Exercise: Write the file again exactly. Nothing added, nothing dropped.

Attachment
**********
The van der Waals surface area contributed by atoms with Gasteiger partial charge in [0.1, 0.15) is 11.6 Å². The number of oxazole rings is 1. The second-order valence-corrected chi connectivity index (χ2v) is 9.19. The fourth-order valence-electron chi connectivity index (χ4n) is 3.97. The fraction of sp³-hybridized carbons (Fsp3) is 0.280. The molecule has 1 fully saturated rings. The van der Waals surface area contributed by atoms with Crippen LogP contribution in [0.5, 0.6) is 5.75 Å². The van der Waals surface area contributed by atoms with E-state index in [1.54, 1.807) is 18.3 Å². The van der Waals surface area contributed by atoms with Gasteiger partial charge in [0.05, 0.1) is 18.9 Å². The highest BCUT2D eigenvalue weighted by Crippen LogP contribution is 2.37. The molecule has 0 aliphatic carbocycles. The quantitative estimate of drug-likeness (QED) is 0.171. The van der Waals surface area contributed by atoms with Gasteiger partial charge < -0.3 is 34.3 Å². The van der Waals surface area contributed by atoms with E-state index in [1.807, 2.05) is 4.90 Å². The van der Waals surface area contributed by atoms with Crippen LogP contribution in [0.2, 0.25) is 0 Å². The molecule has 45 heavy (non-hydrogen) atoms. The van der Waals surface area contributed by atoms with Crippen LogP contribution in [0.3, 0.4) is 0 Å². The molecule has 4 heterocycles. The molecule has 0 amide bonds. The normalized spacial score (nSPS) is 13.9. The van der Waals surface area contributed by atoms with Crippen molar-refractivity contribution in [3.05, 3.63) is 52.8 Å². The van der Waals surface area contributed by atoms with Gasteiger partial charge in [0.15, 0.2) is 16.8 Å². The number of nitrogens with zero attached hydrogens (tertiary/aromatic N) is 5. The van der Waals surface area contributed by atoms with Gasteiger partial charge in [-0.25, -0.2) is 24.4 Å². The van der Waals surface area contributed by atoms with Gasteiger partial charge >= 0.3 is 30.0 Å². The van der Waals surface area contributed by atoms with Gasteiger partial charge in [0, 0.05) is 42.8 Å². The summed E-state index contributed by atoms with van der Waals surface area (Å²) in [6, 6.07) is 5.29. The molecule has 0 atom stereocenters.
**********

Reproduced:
The van der Waals surface area contributed by atoms with Gasteiger partial charge in [0.1, 0.15) is 11.6 Å². The number of oxazole rings is 1. The second-order valence-corrected chi connectivity index (χ2v) is 9.19. The fourth-order valence-electron chi connectivity index (χ4n) is 3.97. The fraction of sp³-hybridized carbons (Fsp3) is 0.280. The molecule has 1 fully saturated rings. The van der Waals surface area contributed by atoms with Crippen LogP contribution in [0.5, 0.6) is 5.75 Å². The van der Waals surface area contributed by atoms with E-state index in [1.54, 1.807) is 18.3 Å². The van der Waals surface area contributed by atoms with Gasteiger partial charge in [0.05, 0.1) is 18.9 Å². The highest BCUT2D eigenvalue weighted by Crippen LogP contribution is 2.37. The molecule has 0 aliphatic carbocycles. The quantitative estimate of drug-likeness (QED) is 0.171. The van der Waals surface area contributed by atoms with Gasteiger partial charge < -0.3 is 34.3 Å². The van der Waals surface area contributed by atoms with E-state index in [1.807, 2.05) is 4.90 Å². The van der Waals surface area contributed by atoms with Crippen LogP contribution in [0.2, 0.25) is 0 Å². The molecule has 45 heavy (non-hydrogen) atoms. The van der Waals surface area contributed by atoms with Crippen LogP contribution in [0.3, 0.4) is 0 Å². The molecule has 4 heterocycles. The molecule has 0 amide bonds. The normalized spacial score (nSPS) is 13.9. The van der Waals surface area contributed by atoms with Crippen molar-refractivity contribution in [3.05, 3.63) is 52.8 Å². The van der Waals surface area contributed by atoms with Gasteiger partial charge in [0.15, 0.2) is 16.8 Å². The number of nitrogens with zero attached hydrogens (tertiary/aromatic N) is 5. The van der Waals surface area contributed by atoms with Gasteiger partial charge in [-0.25, -0.2) is 24.4 Å². The van der Waals surface area contributed by atoms with Gasteiger partial charge >= 0.3 is 30.0 Å². The van der Waals surface area contributed by atoms with Gasteiger partial charge in [0, 0.05) is 42.8 Å². The summed E-state index contributed by atoms with van der Waals surface area (Å²) in [6, 6.07) is 5.29. The molecule has 0 atom stereocenters.